It's sometime in the near future, and Theodore Twombly (Joaquin Phoenix) is a lonely man. A once-glorious marriage has disintegrated to the point that his wife (Rooney Mara) keeps pushing him to sign the divorce papers, phone sex (a voice bit by Kristen Wiig as "SexyKitten") is unsatisfying, and his neighbor Amy (Amy Adams) is purely a platonic friend (besides, she has a tool of a husband). It also appears that he doesn't have a single friend in the entire world. So when a new computer operating system programmed to meet all user needs hits the market, he quickly purchases one. Soon, he's bonding with his OS, who has given herself the name of Samantha (voiced by Scarlett Johansson), and they rapidly become best friends, work colleagues and even lovers.
That, in a nutshell, is the plot of Her, the new film from writer-director Spike Jonze (best known as the helmer of Adaptation and Being John Malkovich). It's clearly a film of the moment, where it seems like most everyone in this country has an HD TV, an iPod, an iPhone, an Xbox, a Playstation, and on and on and on. Jonze astutely taps into this national zeitgeist where people are wondering what will come next in our technological evolution. He makes the logical leap for them, imagining a world in which people will find some way to get close and personal with their computers (no, silly, free online porn doesn't count).
Her might not be a complete original - Lars and the Real Girl, Electric Dreams and even Simone spring to mind - but it does make its futureworld setting uniquely its own. Still, the film contains enough niggling details to prevent me from jumping on the Best of 2013 bandwagon (and a second viewing didn't elevate it). As played by Phoenix (in full mumble mode), Theodore Twombly never feels like a man who was once capable of being madly, passionately in love (as he was with his soon-to-be-ex), and the fact that he has no friends (a co-worker played by Chris Pratt finally fills that slot, but that's well into the movie) suggests that he was never well-adjusted in the first place. (A blind date played by Olivia Wilde tells him he's creepy, to which he replies that he's not; well, yeah, maybe, at least in the hands of Phoenix.)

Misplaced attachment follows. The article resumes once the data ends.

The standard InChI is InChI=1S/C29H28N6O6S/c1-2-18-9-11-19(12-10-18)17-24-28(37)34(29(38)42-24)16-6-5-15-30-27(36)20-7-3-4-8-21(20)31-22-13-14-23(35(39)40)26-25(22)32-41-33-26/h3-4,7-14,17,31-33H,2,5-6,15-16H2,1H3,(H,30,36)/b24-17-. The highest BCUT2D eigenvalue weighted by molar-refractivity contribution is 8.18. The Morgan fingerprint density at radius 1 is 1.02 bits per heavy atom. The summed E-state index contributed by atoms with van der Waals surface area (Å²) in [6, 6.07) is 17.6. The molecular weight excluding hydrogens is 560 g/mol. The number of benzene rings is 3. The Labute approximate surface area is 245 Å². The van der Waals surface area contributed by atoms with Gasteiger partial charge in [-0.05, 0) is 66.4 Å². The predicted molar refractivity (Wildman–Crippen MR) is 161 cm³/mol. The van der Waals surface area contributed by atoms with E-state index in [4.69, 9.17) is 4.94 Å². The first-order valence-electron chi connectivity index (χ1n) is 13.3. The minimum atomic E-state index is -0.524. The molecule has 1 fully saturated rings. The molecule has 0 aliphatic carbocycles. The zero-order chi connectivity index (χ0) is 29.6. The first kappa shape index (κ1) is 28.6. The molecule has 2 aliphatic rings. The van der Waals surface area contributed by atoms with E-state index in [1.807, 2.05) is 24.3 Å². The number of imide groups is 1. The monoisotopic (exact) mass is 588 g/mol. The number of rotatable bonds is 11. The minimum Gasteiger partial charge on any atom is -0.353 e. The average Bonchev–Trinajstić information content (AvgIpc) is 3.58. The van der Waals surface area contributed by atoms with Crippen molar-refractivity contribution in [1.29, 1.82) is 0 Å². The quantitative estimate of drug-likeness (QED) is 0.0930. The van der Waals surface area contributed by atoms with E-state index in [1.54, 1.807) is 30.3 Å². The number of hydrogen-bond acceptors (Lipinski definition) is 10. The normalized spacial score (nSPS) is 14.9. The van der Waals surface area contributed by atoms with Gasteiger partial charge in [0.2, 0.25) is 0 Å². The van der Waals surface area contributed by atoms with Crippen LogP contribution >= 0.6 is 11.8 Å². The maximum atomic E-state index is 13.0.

And for a film that's ostensibly about the need to make meaningful connections, it's a rather chilly endeavor, with the only warmth provided by, yes, the computer voice (Johansson delvers the movie's best performance, despite being only heard and not seen).
Still, Her pushes some interesting notions and sports some lovely dialogue (I especially liked Theodore's speech about how all future feelings will just be smaller versions of ones he already experienced), and there are some stellar shots that further illuminate the versatility of cinematographer Hoyte Van Hoytema (whose work here scarcely brings to mind his d.p. duties on Tinker Tailor Soldier Spy or Let the Right One In). Perhaps the film just needed one more rewrite - or would that be reboot? - to make it perfect instead of perfectly fine.